South Africa’s record 53-8 victory over Australia in Johannesburg on 30 August 2008 was a bittersweet win, bringing the curtain down on the international career of Percy Montgomery, the most capped Springbok in history.
Addressing a press conference after the match, Montgomery said: “Not many players get to choose when they want to leave test rugby, and I think that is what makes today so special for me, because I know that at test level it is time to go.
“I have had many memorable moments in the Bok jersey and some testing ones as well, but I would never exchange one moment of either the highs or the lows.
“It has been a privilege to play for my country and to play in some of the best teams the world has seen,” Montgomery said. “I also feel blessed as a player to have played against so many great players and so many different countries.”
“I was asked why I would come back after a high of winning the World Cup in France, but for me every time I put on a Bok jersey was a high, and I got to do that eight more times this year.”
Montgomery’s career was marked by many ups and downs. He was, at one stage, the favourite target of hecklers and, arguably, the most disliked Springbok player of all. Yet when he retired he was among the most respected and liked of all players.
With his trademark blonde locks and white boots, some saw him as a showboater but, in truth, Montgomery has always been a quiet man away from the field of play and, according to his teammates and coaches, he was a model professional and a wonderful teammate.
He began his provincial career in 1996 for Western Province as a speedy centre, and the following season made his Springbok debut against the British and Irish Lions.
Like much of his early career in the green and gold, Montgomery’s performances were mixed in a 2-1 series loss. He scored a try on debut in the second test in Durban, but South Africa lost the match 18-15, despite outscoring the Lions three tries to nil. Montgomery had been entrusted with the kicking duties, but failed to land a single one, which allowed the tourists to score only their second series victory over the Boks.
The following week, in the third test, he again scored a try as South Africa crushed the Lions 35-16. Jannie de Beer, who had been called up for the game because of Montgomery’s kicking woes, contributed 13 points with the boot.
When Andre Joubert retired, Montgomery was moved from centre to fullback by Nick Mallett, a coach who always rated the former SACS schoolboy highly.
From the end of Carel du Plessis’ short reign as Springbok coach and well into Mallett’s tenure, Montgomery was an integral part of a team that equalled the world record for successive test victories with 17.
That run began in August 1997, when Montgomery was still playing at centre, with a then-record 61-22 victory over Australia in Pretoria. A brilliant performance by the Springboks that yielded eight tries was highlighted by a sensational sprint and try by Montgomery that covered three-quarters the length of the field, following a quick throw-in.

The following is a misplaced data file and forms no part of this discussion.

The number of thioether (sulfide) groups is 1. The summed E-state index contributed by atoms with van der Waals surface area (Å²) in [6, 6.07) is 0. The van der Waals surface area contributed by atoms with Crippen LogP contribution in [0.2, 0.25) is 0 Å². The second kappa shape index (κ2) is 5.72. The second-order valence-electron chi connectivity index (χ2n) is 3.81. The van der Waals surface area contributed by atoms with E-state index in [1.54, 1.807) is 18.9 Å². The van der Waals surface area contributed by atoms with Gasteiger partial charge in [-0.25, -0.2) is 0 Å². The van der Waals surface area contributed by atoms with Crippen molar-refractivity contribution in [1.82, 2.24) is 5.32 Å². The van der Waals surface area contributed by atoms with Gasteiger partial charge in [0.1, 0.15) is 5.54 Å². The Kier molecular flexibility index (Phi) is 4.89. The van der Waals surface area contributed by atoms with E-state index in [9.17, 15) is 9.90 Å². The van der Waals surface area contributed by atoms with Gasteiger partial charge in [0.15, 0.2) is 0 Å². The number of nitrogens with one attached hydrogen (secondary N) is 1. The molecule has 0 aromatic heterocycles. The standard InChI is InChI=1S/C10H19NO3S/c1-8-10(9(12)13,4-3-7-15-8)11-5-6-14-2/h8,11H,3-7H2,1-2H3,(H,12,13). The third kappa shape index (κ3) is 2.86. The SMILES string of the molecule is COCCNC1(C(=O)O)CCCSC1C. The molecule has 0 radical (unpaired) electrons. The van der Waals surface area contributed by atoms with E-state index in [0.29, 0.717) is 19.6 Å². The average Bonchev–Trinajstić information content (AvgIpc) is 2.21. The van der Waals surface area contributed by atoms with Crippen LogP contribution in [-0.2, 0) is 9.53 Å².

He was part the team that thrashed France 52-10 at the Park des Princes on 22 November 1997 in a performance that many people believe to be the finest of all Springbok performances.
The following week he was in action against England at Twickenham in another record win, this time by a 29-11 margin.
On 6 December 1997, at Murrayfield, Montgomery enjoyed a sensational game against Scotland, scoring two tries and landing eight conversions for a personal haul of 26 points in a record 68-10 win over Scotland.
The following season, 1998, he scored 30 points against Wales in Pretoria as the Boks crushed the Dragons 96-13.
That same season Ireland were brushed aside twice and the Springboks won in Perth against the Wallabies, and in Wellington against the All Blacks, as South Africa went unbeaten to secure their first Tri-Nations title.
Wales, Scotland, and Ireland were beaten on successive weekends in November before England ended SA’s unbeaten run in December at Twickenham by 13 points to seven.
Montgomery helped the Springboks to a third place finish in the 1999 Rugby World Cup, but South Africa’s performances had slipped and he became widely targeted as a perceived weak link in the Springbok team when doing provincial duty for Western Province away from the friendly confines of Newlands.
After a decent season in 2001, South Africa went through a poor 2002 season and Montgomery, hated by many, chose to further his career in Welsh club rugby with Newport. By this time he had already accumulated over 50 international caps.